We bumped into each other again at the Lake George Kayak company (one can never pass up a kayak shop), where I replaced my emergency whistle, which had somehow gotten lost on the trip and Tom found a good end of season deal on some paddling shoes. When we were done shopping Tom and I said goodbye to each other once again and headed out.

I stopped in at Stewarts and got coffee and a buttered roll, which made me smile. Not the coffee. Well, yes, the coffee – coffee always makes me smile. In this case I mean the buttered roll, a New York staple, apparently even upstate, that’s unheard of in Virginia. I mean, it’s not that we don’t have butter or rolls in Virginia, but my local 7-11 in Arlington does not have a stack of pre-made buttered rolls ready to go as breakfast food the way Stewart’s did.

Anyway, amply supplied with caffeine and food I turned the car south to head for home. I had an hour’s worth of songs to learn for a gig with a new band the next weekend and so, as I had done on the way up, I  started the playlist of songs on Spotify on repeat and listened to them again and again, all the way home.

Postscript:

I later learned that weather conditions only intensified as the day went on, causing the swim to end early. The swim started in the afternoon as planned but was called off at around midnight after some choppy hours in the dark which had been harrowing for swimmers, boaters and kayakers alike.

Saturday, September 24, 2016

ADK Paddling Part I: Saranac Lakes

I recently went on a kayak camping trip through the Adirondacks with four friends. The trip had two parts:
a)      Traverse the three lakes in the Saranac chain of lakes (Upper, Middle and Lower), and
b)      Paddle Lake George

This entry is about Saranac Lakes portion of the trip. A map showing our route can be found here.

9/8 through 9/10 (Trip Days -1, 0 and 1)

The saga of the trip begins the day before the trip when, due to a pharmacy mix-up at the Seven Corners Target and my arriving 3 minutes after the pharmacy closed at the Merrifield Target (who knew they closed two hours earlier than Seven Corners?!), I was unable to pick up a new prescription. I was left with two choices: swing by Target at 9 AM the day of my departure, or skip the prescription. Well, it was for an inhaler which is only for exercise and on a nine day kayaking/hiking/camping trip, what are the chances that I'd be exercising? Plus, knowing to group with whom I'd be traveling, I figured they'd all be on the road before sunrise and I didn't want to be dragging in to our meeting place hours after everyone else, so I decided to forego picking up the inhaler.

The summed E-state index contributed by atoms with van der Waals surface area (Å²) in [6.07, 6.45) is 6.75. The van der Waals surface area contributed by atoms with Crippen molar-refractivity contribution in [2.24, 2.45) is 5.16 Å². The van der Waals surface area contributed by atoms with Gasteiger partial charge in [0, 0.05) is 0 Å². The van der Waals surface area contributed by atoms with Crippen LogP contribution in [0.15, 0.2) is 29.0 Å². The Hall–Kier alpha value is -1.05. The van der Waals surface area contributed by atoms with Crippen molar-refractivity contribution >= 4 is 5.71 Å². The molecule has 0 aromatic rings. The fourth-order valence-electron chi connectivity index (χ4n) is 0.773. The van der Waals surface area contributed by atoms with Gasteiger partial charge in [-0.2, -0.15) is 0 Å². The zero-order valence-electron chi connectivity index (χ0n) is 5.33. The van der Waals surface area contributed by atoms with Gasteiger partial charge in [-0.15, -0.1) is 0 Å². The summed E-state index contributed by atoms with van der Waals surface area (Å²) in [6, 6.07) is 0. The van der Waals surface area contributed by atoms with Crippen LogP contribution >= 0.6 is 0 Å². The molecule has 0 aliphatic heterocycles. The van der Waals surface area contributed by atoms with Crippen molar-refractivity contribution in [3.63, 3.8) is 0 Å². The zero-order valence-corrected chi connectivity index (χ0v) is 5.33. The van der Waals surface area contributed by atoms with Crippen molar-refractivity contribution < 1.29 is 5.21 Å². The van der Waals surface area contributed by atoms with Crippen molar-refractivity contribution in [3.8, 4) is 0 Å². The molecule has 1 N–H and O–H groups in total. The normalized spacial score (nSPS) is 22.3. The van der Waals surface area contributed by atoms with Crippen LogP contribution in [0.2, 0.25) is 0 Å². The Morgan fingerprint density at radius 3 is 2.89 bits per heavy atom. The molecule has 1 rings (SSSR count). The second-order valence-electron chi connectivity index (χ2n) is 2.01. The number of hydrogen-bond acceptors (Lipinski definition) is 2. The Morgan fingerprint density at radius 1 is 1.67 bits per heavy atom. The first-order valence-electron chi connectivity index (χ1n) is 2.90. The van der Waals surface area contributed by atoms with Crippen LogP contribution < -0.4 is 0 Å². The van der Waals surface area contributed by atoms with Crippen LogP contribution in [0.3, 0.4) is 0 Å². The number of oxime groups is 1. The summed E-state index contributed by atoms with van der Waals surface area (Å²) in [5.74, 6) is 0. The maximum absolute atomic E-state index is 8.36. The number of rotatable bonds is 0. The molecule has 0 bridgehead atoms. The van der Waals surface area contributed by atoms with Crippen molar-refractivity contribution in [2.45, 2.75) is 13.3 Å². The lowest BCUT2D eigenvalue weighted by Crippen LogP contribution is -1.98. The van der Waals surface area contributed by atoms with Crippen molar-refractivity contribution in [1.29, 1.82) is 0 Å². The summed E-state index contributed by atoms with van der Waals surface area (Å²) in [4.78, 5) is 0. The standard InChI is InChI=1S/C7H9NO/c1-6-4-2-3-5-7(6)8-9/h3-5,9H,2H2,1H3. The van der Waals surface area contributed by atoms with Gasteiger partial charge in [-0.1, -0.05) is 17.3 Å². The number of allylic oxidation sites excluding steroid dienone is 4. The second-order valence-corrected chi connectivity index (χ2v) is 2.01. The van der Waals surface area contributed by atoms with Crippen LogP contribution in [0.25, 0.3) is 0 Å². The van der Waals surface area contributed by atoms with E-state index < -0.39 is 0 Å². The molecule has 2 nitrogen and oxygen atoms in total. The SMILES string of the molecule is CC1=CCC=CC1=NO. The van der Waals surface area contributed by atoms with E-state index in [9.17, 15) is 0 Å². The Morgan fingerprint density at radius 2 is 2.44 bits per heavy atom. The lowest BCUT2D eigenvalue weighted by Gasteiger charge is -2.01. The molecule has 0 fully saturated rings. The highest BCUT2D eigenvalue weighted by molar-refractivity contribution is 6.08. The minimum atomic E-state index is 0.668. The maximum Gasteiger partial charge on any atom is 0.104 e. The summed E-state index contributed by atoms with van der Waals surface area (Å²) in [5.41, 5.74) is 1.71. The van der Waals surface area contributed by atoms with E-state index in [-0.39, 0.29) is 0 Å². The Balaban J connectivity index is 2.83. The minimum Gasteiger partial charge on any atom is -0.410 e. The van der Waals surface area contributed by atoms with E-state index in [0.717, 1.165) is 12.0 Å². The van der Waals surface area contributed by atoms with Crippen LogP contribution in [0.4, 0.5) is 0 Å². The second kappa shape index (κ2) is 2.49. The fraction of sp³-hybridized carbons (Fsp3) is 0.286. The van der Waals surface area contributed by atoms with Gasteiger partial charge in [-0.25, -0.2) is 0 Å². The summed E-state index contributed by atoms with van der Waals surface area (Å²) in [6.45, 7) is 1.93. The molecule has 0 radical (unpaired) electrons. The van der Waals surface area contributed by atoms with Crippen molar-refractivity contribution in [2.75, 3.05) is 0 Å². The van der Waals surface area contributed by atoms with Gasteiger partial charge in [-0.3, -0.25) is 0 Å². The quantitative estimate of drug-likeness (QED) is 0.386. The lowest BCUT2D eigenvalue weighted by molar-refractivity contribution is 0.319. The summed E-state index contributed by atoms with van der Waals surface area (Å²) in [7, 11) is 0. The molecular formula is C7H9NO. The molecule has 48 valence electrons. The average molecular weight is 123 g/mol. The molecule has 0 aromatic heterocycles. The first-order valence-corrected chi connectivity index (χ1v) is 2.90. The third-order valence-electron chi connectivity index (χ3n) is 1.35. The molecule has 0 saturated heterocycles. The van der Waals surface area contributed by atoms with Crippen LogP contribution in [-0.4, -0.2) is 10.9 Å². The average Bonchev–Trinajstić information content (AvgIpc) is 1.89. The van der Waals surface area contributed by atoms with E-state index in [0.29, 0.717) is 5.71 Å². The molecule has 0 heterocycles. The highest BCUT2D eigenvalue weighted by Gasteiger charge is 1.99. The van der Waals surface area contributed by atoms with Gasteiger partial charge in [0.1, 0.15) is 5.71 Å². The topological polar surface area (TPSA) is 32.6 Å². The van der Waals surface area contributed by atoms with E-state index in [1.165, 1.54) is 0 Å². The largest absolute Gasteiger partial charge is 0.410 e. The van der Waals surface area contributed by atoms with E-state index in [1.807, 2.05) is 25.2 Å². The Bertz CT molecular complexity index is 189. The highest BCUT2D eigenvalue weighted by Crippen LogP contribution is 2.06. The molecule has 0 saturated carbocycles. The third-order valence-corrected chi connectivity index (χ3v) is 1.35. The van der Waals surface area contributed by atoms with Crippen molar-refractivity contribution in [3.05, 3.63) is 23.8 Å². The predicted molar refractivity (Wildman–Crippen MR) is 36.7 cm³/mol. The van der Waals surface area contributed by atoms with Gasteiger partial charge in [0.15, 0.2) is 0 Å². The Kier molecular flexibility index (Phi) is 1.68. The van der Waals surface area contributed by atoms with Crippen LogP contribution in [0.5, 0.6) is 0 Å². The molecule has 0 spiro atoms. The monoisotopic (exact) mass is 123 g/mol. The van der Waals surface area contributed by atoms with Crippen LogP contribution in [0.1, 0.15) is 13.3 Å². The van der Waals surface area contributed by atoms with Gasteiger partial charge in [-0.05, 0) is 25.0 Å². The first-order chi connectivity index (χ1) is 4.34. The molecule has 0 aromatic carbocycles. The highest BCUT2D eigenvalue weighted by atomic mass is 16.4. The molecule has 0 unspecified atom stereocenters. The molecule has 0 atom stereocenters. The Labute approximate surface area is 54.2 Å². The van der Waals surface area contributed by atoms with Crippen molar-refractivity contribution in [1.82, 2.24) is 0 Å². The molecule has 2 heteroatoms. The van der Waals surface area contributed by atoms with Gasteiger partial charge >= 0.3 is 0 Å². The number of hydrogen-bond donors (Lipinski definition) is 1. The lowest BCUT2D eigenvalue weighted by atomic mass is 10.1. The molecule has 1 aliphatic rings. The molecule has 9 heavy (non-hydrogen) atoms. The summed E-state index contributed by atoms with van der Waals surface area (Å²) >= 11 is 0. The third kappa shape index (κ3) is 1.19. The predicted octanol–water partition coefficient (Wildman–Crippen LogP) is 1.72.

I got on the road at about 8 AM. When we go to the Adirondacks we usually take a route through Harrisburg, PA and Binghamton, NY. Google says a route up I95 and the NY State Thruway is 45 minutes shorter but Google’s algorithms have never actually had to drive on the Jersey Turnpike (not yet, anyway) and so they don’t take into account much higher stress the Jersey Turnpike route is. Still, the chance to save 45 minutes sounded pretty good and so I decided to try it, and it actually worked out well. 

As I approached Philadelphia texts from the rest of the crew began to come in. It turned out that I was actually the first to have gotten on the road and was about two hours ahead of the others. In retrospect, I should have just continued on and spent whatever extra time I had at the Adirondack Museum or at the rustic fair (I missed my chance to buy any number of taxidermy moose heads!); however, I am a man of action. Immediately upon realizing that I was hours ahead of everyone else I exited the highway and detoured into Philadelphia for a stop at Liberty Bellows accordion shop, primarily to check out a Roland V-Accordion. Oh, how good it felt to hold it close to my chest, running my fingers over its hard, glistening buttons, hearing it whisper in response to my most gentle squeeze.